Researchers at Boston University have built a device, informally known as the Batcopter, that is attempting to figure out how large swarms of bats manage not to fly independently and randomly without running into each other.
It's not just a question to be answered for just knowledge's sake though. Team leader John Ballieul said that such flying techniques could then be used in large swarms of unmanned aerial vehicles used by the military.
Watch the Reuters' report on the development and research being conducted with the Batcopter:
This Batcopter is a quadcopter composed of carbon-fiber rods, packing foam and zip ties and includes a camera to record the bats, according to the Reuters.
"You see them kind of flutter around and dive as they're going after insects," Nathan Fuller who helped launch the Batcopter said as he showed the bats' behavior with his hands. "It's not that they're poor fliers. It's that they have very tight control over what they're doing."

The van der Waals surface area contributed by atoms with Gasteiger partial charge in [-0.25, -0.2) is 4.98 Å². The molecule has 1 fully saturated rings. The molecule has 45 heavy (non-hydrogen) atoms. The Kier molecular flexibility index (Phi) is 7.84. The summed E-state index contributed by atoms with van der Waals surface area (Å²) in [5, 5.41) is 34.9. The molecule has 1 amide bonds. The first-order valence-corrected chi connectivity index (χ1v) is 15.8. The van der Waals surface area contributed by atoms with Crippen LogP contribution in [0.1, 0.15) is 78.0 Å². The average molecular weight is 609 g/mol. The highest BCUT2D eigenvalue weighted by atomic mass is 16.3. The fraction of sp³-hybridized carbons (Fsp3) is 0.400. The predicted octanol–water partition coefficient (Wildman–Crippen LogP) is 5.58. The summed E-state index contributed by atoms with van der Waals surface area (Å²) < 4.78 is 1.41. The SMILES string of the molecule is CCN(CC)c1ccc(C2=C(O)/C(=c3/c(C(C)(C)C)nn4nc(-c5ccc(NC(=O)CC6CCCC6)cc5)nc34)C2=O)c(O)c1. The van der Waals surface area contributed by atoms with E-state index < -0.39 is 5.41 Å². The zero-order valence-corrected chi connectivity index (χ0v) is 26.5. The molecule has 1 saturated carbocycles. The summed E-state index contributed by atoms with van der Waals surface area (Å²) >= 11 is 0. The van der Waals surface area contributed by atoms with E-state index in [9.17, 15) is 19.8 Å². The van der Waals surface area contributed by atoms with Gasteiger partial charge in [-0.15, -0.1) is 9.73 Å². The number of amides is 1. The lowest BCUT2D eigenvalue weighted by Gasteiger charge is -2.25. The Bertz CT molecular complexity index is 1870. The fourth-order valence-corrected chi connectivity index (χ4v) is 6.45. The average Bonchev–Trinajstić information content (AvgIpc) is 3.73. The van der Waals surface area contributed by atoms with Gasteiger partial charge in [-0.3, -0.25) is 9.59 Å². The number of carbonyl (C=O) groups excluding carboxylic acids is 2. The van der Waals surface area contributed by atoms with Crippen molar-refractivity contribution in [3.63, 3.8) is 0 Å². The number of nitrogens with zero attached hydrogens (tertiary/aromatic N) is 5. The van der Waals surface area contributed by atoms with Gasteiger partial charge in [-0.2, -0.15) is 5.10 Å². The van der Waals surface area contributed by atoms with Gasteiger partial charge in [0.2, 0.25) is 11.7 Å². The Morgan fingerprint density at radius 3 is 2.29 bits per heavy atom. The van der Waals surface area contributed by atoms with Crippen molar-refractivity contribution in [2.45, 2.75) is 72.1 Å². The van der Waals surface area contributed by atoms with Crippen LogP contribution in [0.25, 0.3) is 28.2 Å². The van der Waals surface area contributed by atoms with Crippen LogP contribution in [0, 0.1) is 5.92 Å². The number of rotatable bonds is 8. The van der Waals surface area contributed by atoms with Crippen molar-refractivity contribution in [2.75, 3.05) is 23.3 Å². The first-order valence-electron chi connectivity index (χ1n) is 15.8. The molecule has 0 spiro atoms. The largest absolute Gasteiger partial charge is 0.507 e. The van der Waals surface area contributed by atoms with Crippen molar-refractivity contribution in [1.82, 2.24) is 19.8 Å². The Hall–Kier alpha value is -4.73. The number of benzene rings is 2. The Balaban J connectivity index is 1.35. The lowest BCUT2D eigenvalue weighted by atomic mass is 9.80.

According to Reuters, the researchers want to learn the flying ability of bats so drones could be developed to fly as a group and anticipate each other's movements.
Version two of the Batcopter was created earlier this year as an improvement over an aluminum frame that "had its limits," according the BU Intelligent Mechatronics Lab blog.
Here you can watch the Batcopter fly in a bat swarm: